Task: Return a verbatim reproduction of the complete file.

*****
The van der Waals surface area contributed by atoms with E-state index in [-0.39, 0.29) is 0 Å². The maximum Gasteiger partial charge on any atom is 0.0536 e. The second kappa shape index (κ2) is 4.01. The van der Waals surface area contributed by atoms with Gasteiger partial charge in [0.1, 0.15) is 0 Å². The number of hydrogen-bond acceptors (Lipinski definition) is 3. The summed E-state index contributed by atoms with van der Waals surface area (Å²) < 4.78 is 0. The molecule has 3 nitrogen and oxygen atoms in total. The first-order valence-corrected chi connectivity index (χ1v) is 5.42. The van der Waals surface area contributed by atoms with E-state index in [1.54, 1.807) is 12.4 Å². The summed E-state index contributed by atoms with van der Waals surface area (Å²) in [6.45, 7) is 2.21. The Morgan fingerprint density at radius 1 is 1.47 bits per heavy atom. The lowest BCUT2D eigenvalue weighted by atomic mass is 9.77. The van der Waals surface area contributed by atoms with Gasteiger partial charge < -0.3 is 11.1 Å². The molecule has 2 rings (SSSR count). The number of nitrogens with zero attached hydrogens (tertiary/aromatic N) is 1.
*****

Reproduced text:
The van der Waals surface area contributed by atoms with E-state index in [-0.39, 0.29) is 0 Å². The maximum Gasteiger partial charge on any atom is 0.0536 e. The second kappa shape index (κ2) is 4.01. The van der Waals surface area contributed by atoms with Gasteiger partial charge in [0.1, 0.15) is 0 Å². The number of hydrogen-bond acceptors (Lipinski definition) is 3. The summed E-state index contributed by atoms with van der Waals surface area (Å²) < 4.78 is 0. The molecule has 3 nitrogen and oxygen atoms in total. The first-order valence-corrected chi connectivity index (χ1v) is 5.42. The van der Waals surface area contributed by atoms with E-state index in [1.54, 1.807) is 12.4 Å². The summed E-state index contributed by atoms with van der Waals surface area (Å²) in [6.45, 7) is 2.21. The Morgan fingerprint density at radius 1 is 1.47 bits per heavy atom. The lowest BCUT2D eigenvalue weighted by atomic mass is 9.77. The van der Waals surface area contributed by atoms with Gasteiger partial charge < -0.3 is 11.1 Å². The molecule has 2 rings (SSSR count). The number of nitrogens with zero attached hydrogens (tertiary/aromatic N) is 1.